Line 36: We add the dummy object with the ship drawing on it to the ship objects display list.

Line 42 (Update function): In here, we add any speed to the ship x and y position.
Next, we bring the speed is the x and y direction down by multiplying by our friction amount (95% of the last speed each time).
After that, if our thrust variable is not 0, we call the thrust function.
Lastly, we check if there is any rotation that needs to be done, and add that amount to the ships current rotation amount.

Line 55 (Thrust function): We first convert the rotation amount from degrees to radians, to be able to use Math.cos and sin.
Next, if the thrust is equal to 1, we’ll add the x portion of the max speed at the current angle of the ship to the speed, and the same for the y direction.

Now that we have the ship class complete, we’ll create and handle it from our game class:

	import Entities.Ship;
	import flash.display.Bitmap;
	import flash.display.BitmapData;
	import flash.display.MovieClip;
	import flash.display.Stage;

	public class Game
		public var stage:Stage;
		public var ship:Ship;

		private const LEFT:int = 37;
		private const UP:int = 38;
		private const RIGHT:int = 39;
		private const SPACE:int = 32;
		private const DOWN:int = 40;

		public function Game(stage:Stage)
			this.stage = stage;
			trace("Game created");

			//create the ship
			ship = new Ship(stage.stageWidth / 2 - 5, stage.stageHeight / 2 - 10);

			//now for input
			stage.addEventListener(KeyboardEvent.KEY_DOWN, KeyDown);
			stage.addEventListener(KeyboardEvent.KEY_UP, KeyUp);
		public function Update(e:Event):void
		public function KeyDown(e:KeyboardEvent):void
				ship.rotation_amount = 15;
				ship.rotation_amount = -15;
				ship.thrust = 1;
				ship.thrust = -1;
		public function KeyUp(e:KeyboardEvent):void
				ship.rotation_amount = 0;				

				ship.thrust = 0;

Line 13 (stage): The main/root object in actionscript is the stage.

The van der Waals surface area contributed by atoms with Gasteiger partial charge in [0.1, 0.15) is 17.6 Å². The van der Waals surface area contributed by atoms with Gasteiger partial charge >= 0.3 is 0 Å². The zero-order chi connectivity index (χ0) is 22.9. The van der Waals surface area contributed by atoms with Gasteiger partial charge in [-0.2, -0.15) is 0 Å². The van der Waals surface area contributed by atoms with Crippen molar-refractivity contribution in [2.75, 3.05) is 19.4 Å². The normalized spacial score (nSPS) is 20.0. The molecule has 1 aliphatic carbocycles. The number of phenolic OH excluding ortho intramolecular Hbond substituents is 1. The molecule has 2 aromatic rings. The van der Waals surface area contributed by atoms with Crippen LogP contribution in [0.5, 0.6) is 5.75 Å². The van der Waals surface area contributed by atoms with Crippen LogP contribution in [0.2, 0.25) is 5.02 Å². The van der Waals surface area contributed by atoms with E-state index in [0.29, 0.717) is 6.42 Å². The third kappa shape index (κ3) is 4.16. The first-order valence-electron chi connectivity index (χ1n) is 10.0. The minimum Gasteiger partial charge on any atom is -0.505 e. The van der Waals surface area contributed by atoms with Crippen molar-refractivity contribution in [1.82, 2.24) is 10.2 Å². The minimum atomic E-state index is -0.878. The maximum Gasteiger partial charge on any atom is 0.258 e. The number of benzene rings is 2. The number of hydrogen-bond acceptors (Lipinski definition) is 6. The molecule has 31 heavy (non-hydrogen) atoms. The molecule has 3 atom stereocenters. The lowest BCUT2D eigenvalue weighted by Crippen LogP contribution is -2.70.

It is needed to handle adding any objects to display on screen, and the keyboard and mouse input. So it makes sense that we will pass it to our game object, and make it available for it to use whenever it needs it.

Line 14 (ship): Our ship object, based on the ‘MovieClass’ type.

Line 16-20: We define the keys we’ll need to use for the game based on their keycode, so we can refer to them by name instead of needing to remember their associated number. You can find out the number for any key by using “trace(e.keyCode);” in either of the functions ‘KeyUp’ or ‘KeyDown’ below.

Line 22: We pass in the stage object in our constructor to be able to use it.

Line 28: Create the ship.

Line 29: Add the ship to the stages display list, so that it will be visible on screen.

Line 32-33: Add the event listeners tot he stage for when a key has been pressed down, or released

Line 35: (Update) Called from ‘’ on every frame, which will be the place where we update all our game objects.

Line 39: (KeyDown) Called whenever a key has been pressed down (once). In here we check to see which key has been pressed, and set the rotation amount if the right or left key has been pressed, or set the thrust direction if the up or down key has been pressed.

Line 50: (KeyUp) Called whenever a key has been released. If the left or right key has been released, we’ll set the rotation amount to 0, to stop rotating. If the up or down key has been released, we’ll stop aplying thrust to the ship, so that it will come to a stop (due to the friction).

When you compile (Ctrl+Enter), you’ll see your ship in the middle of the screen, and you can move it around using the arrow keys.

Tutorial Demo

In the next section, we’ll create the Bullets and Asteroids.

Download the source Code and please leave me any comments or feedback you have.

Other Articles in this Series

4 thoughts on “Creating a Asteroids Flash Game Using the Display List Part 1: Creating The Game, Ship and Keyboard Controls”

  1. Very cool, thanks for this mate! It’s hard finding tutorials that are so organized and concise. And the code is up-to-date to boot, no hair-pulling debug sessions for us beginners!

  2. Hi Chris,

    Genuinely thanks for the tute, very simple to follow.

    I’ve just started learning AS3 today, but come from a java background. I was wondering if there was any specific reason if at all as to why you defined the constants for the keyboard input rather than importing flash.ui.Keyboard class? Is there some hidden benefit or something?

    Thanks again

    1. No, I didn’t know about the constants stored in flash.ui.Keyboard when I originally wrote the tutorial, but that would be an easier way to go, instead of having to figure out the key codes through testing them out 😀